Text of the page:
Crab traps are wire cages that sit on the bottom with a float attached so they can be checked and the catch harvested. If floats are lost or crabbers stop crabbing, the crab traps, nonetheless, keep working.
"Even though the crab trap isn't being used as a fishing method it still catches things. And so what you have is mortality from a fishing gear that is just sitting idle on the bottom and never being checked, which is a waste of the resource."
Bill Balboa is with Parks and Wildlife in Dickinson.
He says they locate abandoned crab tarps by doing a fly over.
"We mark those areas of the bay where we see a concentration of crab traps and then go out an get 'em."
That's where the volunteers come in. The only time some one other than a trap owner, or a Parks and Wildlife official can take a trap is during the annual trap removal program. This year it runs for ten days from February 20th to March 1.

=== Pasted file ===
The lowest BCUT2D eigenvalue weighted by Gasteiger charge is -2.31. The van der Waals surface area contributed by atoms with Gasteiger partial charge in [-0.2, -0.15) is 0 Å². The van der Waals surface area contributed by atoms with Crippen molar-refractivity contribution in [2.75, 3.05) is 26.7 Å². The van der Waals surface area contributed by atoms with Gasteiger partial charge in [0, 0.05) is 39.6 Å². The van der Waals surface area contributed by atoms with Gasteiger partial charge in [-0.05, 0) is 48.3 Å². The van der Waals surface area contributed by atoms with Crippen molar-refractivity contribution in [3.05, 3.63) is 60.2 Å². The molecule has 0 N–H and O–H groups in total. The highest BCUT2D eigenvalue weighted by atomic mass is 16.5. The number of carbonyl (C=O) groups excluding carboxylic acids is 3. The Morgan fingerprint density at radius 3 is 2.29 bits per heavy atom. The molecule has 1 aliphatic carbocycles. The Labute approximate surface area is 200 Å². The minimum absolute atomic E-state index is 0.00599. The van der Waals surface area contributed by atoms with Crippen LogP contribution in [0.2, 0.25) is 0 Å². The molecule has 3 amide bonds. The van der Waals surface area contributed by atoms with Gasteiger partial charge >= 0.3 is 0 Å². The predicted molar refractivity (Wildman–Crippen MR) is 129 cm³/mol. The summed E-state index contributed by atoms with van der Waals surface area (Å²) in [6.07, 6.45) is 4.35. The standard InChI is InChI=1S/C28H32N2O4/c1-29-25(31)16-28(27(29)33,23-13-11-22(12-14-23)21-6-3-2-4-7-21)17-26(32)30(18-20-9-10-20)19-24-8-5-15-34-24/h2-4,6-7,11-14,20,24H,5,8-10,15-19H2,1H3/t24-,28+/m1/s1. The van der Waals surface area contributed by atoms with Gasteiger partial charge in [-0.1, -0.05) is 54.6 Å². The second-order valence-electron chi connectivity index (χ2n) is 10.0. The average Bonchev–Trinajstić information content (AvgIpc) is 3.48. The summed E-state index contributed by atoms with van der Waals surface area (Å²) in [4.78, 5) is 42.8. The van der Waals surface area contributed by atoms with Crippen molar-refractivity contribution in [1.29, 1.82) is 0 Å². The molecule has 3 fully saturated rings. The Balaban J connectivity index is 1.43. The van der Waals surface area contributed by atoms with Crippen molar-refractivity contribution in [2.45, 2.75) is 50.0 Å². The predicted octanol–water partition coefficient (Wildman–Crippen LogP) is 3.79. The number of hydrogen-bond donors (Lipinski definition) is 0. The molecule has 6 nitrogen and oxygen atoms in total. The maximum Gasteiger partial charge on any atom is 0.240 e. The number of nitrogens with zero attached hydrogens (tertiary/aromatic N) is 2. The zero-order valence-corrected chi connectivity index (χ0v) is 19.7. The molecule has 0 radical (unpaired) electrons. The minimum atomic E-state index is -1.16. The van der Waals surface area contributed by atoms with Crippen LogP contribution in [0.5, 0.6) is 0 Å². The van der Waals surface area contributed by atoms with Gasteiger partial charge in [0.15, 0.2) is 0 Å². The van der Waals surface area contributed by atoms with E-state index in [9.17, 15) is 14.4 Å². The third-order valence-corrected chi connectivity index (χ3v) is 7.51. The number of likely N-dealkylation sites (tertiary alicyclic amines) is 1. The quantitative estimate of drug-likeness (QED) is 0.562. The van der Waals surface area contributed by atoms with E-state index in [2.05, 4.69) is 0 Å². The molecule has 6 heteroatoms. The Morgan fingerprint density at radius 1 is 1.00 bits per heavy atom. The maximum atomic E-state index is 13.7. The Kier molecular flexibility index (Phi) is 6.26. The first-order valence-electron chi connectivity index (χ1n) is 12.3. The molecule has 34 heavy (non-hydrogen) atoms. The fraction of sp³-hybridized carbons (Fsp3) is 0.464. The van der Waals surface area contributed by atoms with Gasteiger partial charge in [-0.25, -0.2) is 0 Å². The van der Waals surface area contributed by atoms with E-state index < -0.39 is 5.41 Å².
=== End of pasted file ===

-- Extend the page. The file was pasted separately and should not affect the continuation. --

"Most of the time it's folks who have boats. We do have some ability to take a few volunteers. Generally on the first Saturday we will launch a couple of our own state vessels. Generally, if folks just want to come out and help, then we welcome them."
Last year volunteers removed more than 2800 traps.
To volunteer contact your local Texas Parks & Wildlife Department's Coastal Fisheries Office. In Dickinson the number is 281-534-0100. In some parts of Houston it's a pay call.